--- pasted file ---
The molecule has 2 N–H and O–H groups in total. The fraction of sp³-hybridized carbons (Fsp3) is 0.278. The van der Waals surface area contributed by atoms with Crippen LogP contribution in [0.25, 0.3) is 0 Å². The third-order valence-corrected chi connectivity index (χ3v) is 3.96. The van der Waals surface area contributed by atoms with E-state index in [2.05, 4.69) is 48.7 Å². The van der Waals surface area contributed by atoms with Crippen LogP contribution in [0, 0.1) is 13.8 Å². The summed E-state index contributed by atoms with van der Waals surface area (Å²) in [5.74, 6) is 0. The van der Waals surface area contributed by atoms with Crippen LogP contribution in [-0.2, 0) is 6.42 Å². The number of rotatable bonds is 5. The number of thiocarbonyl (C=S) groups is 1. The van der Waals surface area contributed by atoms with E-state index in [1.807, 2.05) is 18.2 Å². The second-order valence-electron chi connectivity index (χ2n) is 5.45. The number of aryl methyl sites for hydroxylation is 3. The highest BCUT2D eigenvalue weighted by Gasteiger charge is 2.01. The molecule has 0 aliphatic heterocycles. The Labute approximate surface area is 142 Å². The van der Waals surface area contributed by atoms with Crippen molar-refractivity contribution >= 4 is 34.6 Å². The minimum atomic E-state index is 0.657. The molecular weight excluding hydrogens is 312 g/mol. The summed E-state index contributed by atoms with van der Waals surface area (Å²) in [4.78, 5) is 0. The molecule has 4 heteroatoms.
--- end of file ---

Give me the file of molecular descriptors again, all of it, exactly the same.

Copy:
The molecule has 2 N–H and O–H groups in total. The fraction of sp³-hybridized carbons (Fsp3) is 0.278. The van der Waals surface area contributed by atoms with Crippen LogP contribution in [0.25, 0.3) is 0 Å². The third-order valence-corrected chi connectivity index (χ3v) is 3.96. The van der Waals surface area contributed by atoms with E-state index in [2.05, 4.69) is 48.7 Å². The van der Waals surface area contributed by atoms with Crippen LogP contribution in [0, 0.1) is 13.8 Å². The summed E-state index contributed by atoms with van der Waals surface area (Å²) in [5.74, 6) is 0. The van der Waals surface area contributed by atoms with Crippen LogP contribution in [-0.2, 0) is 6.42 Å². The number of rotatable bonds is 5. The number of thiocarbonyl (C=S) groups is 1. The van der Waals surface area contributed by atoms with E-state index in [1.807, 2.05) is 18.2 Å². The second-order valence-electron chi connectivity index (χ2n) is 5.45. The number of aryl methyl sites for hydroxylation is 3. The highest BCUT2D eigenvalue weighted by Gasteiger charge is 2.01. The molecule has 0 aliphatic heterocycles. The Labute approximate surface area is 142 Å². The van der Waals surface area contributed by atoms with Crippen molar-refractivity contribution >= 4 is 34.6 Å². The minimum atomic E-state index is 0.657. The molecular weight excluding hydrogens is 312 g/mol. The summed E-state index contributed by atoms with van der Waals surface area (Å²) in [4.78, 5) is 0. The molecule has 4 heteroatoms.